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Sermon for the First Sunday in Advent
December 03, 2017
Preacher: The Rev. Bret B. Hays
Life is always complicated, but this time of year is almost obscene with contradiction. We hear that it’s a time to be grateful for what we have, and we’re urged to spend and buy and hoard like our lives depend on it. We’re prompted to savor quiet moments, and invited to attend myriad events. We’re encouraged to appreciate home life and to travel on busy highways. This time of year feels like a time to do less, and more. Needless to say, even just on the individual level, we can’t do it all.
That’s all hard enough, but then we have to contend with the unsettling truth that the contradictions we endure in our own lives are a symptom of the disorder, the dysfunction, the brokenness of the world. We may scowl when we see stores put out Christmas decorations in October, but so-called “Christmas Creep” is merely a tiny symptom of the greed that is endemic in our society, greed that causes real suffering for millions of people, and damages all of our souls.
Much the same thing was happening in Jesus’s day. Roman greed led to violent conquest, but also to the corruption of those formerly independent lands. The people felt overwhelmed, and powerless. Some figured, if you can’t beat ’em, join ’em. But many more stayed faithful and looked with desperate hope to the God who had liberated them from political and spiritual oppression in ages past. Jesus spoke to that faithful majority, drawing on the imagery from the ancient prophetic tradition that made sense of suffering, and the newer tradition of apocalyptic literature that promised God’s intervention to end the suffering. The images that sound weird and scary to us come from those traditions, and they would have sounded familiar and encouraging to Jesus’s original audience.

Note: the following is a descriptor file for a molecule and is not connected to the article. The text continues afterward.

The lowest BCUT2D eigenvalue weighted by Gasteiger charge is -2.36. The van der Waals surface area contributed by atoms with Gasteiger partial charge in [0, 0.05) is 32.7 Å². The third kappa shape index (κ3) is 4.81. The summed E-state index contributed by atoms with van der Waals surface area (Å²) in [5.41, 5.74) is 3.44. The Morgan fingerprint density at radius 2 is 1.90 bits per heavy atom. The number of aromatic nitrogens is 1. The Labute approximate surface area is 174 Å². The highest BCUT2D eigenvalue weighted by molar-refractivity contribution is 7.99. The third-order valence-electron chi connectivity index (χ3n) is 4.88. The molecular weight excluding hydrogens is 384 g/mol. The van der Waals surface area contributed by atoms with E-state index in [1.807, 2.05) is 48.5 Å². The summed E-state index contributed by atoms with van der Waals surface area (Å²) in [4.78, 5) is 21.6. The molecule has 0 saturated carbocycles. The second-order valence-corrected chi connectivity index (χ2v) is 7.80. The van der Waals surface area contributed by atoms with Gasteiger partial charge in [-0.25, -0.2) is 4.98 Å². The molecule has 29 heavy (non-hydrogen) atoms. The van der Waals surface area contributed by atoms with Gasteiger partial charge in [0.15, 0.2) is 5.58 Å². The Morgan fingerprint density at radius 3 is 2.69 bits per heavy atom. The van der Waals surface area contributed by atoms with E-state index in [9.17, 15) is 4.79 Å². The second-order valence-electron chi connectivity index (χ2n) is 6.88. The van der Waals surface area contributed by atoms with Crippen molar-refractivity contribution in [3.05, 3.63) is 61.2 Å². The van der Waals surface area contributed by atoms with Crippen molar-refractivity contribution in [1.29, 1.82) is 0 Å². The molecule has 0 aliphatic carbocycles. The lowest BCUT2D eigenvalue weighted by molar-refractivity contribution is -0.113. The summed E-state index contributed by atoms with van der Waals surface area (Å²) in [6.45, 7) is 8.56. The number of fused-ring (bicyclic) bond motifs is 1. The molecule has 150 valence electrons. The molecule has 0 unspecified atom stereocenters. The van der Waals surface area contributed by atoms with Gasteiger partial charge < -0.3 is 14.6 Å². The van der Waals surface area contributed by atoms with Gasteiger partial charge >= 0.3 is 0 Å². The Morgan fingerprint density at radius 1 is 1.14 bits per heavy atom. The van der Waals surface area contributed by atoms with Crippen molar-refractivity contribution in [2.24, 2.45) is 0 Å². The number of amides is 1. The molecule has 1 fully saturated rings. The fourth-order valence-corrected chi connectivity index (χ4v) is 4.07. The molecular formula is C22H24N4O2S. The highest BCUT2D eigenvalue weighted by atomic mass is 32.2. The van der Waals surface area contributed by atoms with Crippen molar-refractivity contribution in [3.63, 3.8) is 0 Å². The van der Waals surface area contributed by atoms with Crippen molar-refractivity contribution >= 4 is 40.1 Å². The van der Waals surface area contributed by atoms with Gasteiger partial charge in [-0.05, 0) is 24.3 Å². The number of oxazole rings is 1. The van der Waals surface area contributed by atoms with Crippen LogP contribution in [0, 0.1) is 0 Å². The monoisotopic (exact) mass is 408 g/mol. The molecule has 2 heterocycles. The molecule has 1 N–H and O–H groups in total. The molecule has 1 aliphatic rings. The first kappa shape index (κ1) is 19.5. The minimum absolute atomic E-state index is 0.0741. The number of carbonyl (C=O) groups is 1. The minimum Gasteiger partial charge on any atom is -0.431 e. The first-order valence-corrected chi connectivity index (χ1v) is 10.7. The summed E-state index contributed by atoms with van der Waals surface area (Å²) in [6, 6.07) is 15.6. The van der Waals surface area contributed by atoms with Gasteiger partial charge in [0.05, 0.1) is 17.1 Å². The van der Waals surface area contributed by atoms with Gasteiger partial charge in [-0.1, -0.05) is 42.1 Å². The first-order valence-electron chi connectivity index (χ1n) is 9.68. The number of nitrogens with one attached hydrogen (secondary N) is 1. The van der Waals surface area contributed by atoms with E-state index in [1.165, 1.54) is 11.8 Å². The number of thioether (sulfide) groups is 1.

Merely resisting the corrupting and distracting influences of the world is tiring. Making progress against them seems overwhelming. So why does Jesus tell us to keep awake, constantly, and indefinitely? Doesn’t he know what a toll sleep deprivation takes on the body? Wouldn’t he rather find us cheerful and well-rested, than cranky and groggy? Seriously, though, why would he tell us to do something impossible? If he loves us so much, why is he setting us up to fail?
Saint Paul offers the key insight that while our challenges are vast, so are God’s gifts and blessings. In every way, we have been enriched by Jesus. We are not lacking in any spiritual gift. So much so that we can accomplish great things. We can do the impossible. But only if we do it together.
God’s gifts are abundant, but they are scattered. It is like someone with a large household who all do different jobs to make the house ready, and a doorkeeper to keep watch. Everyone has talents, though no individual has them all, or even enough of them to go it alone. There’s no point in preparing the house if no one will open the door, and there’s no point in opening the door if the house isn’t prepared. And so if we are to accomplish anything, if we are even to live, in any meaningful sense of the word, we have to work together. We have to get over our disputes and divisions. This, of course, is easier said than done.